Saturday, December 14, 2013

Short Takes: Recently Viewed 2013 Films

Frances Ha (dir. Noah Baumbach, 2013)


Every review for Frances Ha, Baumbach's first film since the bitter (in a good way) Ben Stiller comedy Greenburg, has compared it to HBO's Girls. The comparison is practically inevitable: both concern themselves with white twentysomething women in New York trying to make a living in the arts (Frances is a dancer) and struggling to grow up. In particular, though, the film focuses on Frances' resistance to any kind of change, especially when her best friend Sophie (Mickey Sumner) decides to move in with someone else, leaving Frances without a place to live. Frances isn't a particularly easy character to like: she can be selfish, and more often than not her failures are her own fault, though she doesn't see it that way. In Greta Gerwig's hands, though, we understand what drives her and why she's this way (Gerwig also co-wrote the script). If anything, we're rooting for her to get out of her own way in her efforts to grow up. In classic Baumbach style, it's a deceptively bitter film, but it may also be one of his most positive. A-

The Conjuring (dir. James Wan, 2013)


The best horror films - and this is based completely on my limited experience in the genre - rely on building tension, keeping the unknown just that until the audience can't stand it anymore. Coming from the man who began his career with Saw nine years ago, the neatest trick Wan pulls in The Conjuring is making us care about the characters before hell is unleashed upon them. It helps, of course, that Vera Farmiga and Patrick Wilson play Lorraine and Ed Warren, paranormal investigators who come to the Perron home, and Lili Taylor and Ron Livingston play the Perron parents. But the film takes its sweet time getting to the terror, building slowly with small character moments and tense occurrences by an unseen perpetrator. When the third act finally does come, it blows the doors off. This is how you tell an effective ghost story. "Clap-and-seek" will never be the same. A-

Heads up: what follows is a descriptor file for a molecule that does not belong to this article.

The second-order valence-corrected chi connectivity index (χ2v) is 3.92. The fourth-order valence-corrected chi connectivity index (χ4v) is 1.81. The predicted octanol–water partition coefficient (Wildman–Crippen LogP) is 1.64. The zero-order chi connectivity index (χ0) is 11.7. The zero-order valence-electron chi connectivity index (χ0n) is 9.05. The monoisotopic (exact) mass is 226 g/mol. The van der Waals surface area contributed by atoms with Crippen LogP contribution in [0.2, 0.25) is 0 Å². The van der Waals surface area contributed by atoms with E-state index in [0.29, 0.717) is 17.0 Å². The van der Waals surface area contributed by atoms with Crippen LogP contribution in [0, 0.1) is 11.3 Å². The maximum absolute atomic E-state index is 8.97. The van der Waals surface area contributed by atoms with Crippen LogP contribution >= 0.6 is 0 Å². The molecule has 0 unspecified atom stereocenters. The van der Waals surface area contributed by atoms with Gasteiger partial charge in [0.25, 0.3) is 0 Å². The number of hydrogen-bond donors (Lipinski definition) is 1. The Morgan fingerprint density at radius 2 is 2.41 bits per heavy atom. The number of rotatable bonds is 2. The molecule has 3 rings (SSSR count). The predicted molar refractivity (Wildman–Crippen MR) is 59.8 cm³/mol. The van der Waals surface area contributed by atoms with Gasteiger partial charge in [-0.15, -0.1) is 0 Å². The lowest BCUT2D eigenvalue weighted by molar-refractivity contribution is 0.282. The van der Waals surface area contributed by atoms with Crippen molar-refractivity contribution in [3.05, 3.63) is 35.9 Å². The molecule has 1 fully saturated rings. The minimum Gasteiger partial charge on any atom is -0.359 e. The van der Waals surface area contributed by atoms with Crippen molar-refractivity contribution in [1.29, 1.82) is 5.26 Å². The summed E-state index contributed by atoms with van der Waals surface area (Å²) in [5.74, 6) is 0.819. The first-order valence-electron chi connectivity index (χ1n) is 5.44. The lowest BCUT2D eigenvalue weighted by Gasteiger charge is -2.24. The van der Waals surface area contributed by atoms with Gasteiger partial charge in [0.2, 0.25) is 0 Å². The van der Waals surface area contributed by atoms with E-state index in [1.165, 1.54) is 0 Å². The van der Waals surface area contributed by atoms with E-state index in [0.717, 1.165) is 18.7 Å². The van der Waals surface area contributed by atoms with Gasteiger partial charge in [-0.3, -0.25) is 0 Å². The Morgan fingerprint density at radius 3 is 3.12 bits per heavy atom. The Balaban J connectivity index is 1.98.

Pacific Rim (dir. Guillermo del Toro, 2013)


When is a Guillermo del Toro movie not a Guillermo del Toro movie? Pacific Rim comes the closest to answering that question. Del Toro's first film in five years tells the story of an Earth in which giant monsters known as kaiju have risen from the sea and are destroying cities along the Pacific rim (the rest of the world doesn't seem to have this problem). Humanity is fighting back with the help of giant robots known as jaegers. Charlie Hunnam's Raleigh Becket is a jaeger pilot who lost his brother in batter with a kaiju, and has not come back for one last stand against the beasts before they destroy everything. In typical del Toro fashion, the details make this world fascinating: the kaiju classification system, the way the film begins several years into the "kaiju war" rather than spending its entire running time on the first incidents, the unique designs of the creatures themselves. It's too bad the same can't be said for the story, which is predictable at every turn. On the human side of things, Hunnam is kind of dull, but Charlie Day's zany scientist, Rinko Kikuchi's troubled pilot, and especially Idris Elba's booming commander Stacker Pentecost (the names in this movie are probably the best thing about it) liven up the supporting cast. It's not as magically inventive as del Toro's previous efforts, but it delivers the solid giant-robots-fighting-giant-monsters entertainment it was made for. B

Oblivion (dir. Joseph Kosinski, 2013)


Back in 2010, Kosinski showed promise as an inventive sci-fi director with his work in the decent Tron: Legacy. Fast-forward to 2013, and Oblivion is not the film that that promise indicated would result. Left on Earth to clean up after an unseen alien war, Jack (Tom Cruise) is tasked with cleaning up the planet, with the assistance of Victoria (Andrea Riseborough) and a bunch of unmanned drones. In something crashes to Earth, it complicates Jack's mission and leads him to answers about why he's really there. The visuals are occasionally stunning, and Kosinski makes great use of the Icelandic landscape to give his post-apocolyptic Earth a truly otherworldly feel. However, this doesn't make up for a story that doesn't have any original ideas. Oblivion will likely be remembered as the film that ended Cruise's marriage to Katie Holmes - if at all - than as Kosinski's bold follow-up. B-